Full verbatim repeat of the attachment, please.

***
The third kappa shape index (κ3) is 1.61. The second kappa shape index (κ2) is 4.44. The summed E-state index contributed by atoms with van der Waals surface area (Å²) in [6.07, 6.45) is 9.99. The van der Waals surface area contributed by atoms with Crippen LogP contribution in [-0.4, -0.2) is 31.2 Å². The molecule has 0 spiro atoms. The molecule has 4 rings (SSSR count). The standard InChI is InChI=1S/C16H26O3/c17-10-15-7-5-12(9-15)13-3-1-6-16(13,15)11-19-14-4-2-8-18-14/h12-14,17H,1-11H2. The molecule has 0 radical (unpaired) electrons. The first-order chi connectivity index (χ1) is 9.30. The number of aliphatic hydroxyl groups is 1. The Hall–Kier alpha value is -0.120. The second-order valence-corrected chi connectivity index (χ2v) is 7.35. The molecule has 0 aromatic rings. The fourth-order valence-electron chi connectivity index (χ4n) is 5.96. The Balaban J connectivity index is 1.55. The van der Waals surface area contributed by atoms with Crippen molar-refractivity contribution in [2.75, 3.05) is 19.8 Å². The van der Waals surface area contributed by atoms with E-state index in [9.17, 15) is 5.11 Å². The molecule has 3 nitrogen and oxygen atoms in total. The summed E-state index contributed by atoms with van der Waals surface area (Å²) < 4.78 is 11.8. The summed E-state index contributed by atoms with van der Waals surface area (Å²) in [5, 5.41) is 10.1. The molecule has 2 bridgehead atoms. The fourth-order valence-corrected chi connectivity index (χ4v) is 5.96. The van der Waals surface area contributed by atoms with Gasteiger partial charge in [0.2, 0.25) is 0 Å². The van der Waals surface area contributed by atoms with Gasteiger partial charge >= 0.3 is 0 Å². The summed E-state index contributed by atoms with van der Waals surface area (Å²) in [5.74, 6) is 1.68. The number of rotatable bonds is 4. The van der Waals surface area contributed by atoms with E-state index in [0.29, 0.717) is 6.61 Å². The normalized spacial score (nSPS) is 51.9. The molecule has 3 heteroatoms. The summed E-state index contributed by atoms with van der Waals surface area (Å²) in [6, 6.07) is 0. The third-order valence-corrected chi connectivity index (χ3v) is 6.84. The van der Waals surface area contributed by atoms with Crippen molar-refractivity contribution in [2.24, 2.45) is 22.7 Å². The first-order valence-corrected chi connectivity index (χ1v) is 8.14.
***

The third kappa shape index (κ3) is 1.61. The second kappa shape index (κ2) is 4.44. The summed E-state index contributed by atoms with van der Waals surface area (Å²) in [6.07, 6.45) is 9.99. The van der Waals surface area contributed by atoms with Crippen LogP contribution in [-0.4, -0.2) is 31.2 Å². The molecule has 0 spiro atoms. The molecule has 4 rings (SSSR count). The standard InChI is InChI=1S/C16H26O3/c17-10-15-7-5-12(9-15)13-3-1-6-16(13,15)11-19-14-4-2-8-18-14/h12-14,17H,1-11H2. The molecule has 0 radical (unpaired) electrons. The first-order chi connectivity index (χ1) is 9.30. The number of aliphatic hydroxyl groups is 1. The Hall–Kier alpha value is -0.120. The second-order valence-corrected chi connectivity index (χ2v) is 7.35. The molecule has 0 aromatic rings. The fourth-order valence-electron chi connectivity index (χ4n) is 5.96. The Balaban J connectivity index is 1.55. The van der Waals surface area contributed by atoms with Crippen molar-refractivity contribution in [2.75, 3.05) is 19.8 Å². The van der Waals surface area contributed by atoms with E-state index in [9.17, 15) is 5.11 Å². The molecule has 3 nitrogen and oxygen atoms in total. The summed E-state index contributed by atoms with van der Waals surface area (Å²) < 4.78 is 11.8. The summed E-state index contributed by atoms with van der Waals surface area (Å²) in [5, 5.41) is 10.1. The molecule has 2 bridgehead atoms. The fourth-order valence-corrected chi connectivity index (χ4v) is 5.96. The van der Waals surface area contributed by atoms with Gasteiger partial charge in [0.2, 0.25) is 0 Å². The van der Waals surface area contributed by atoms with Gasteiger partial charge >= 0.3 is 0 Å². The summed E-state index contributed by atoms with van der Waals surface area (Å²) in [5.74, 6) is 1.68. The number of rotatable bonds is 4. The van der Waals surface area contributed by atoms with E-state index in [0.29, 0.717) is 6.61 Å². The normalized spacial score (nSPS) is 51.9. The molecule has 3 heteroatoms. The summed E-state index contributed by atoms with van der Waals surface area (Å²) in [6, 6.07) is 0. The third-order valence-corrected chi connectivity index (χ3v) is 6.84. The van der Waals surface area contributed by atoms with Crippen molar-refractivity contribution in [2.24, 2.45) is 22.7 Å². The first-order valence-corrected chi connectivity index (χ1v) is 8.14.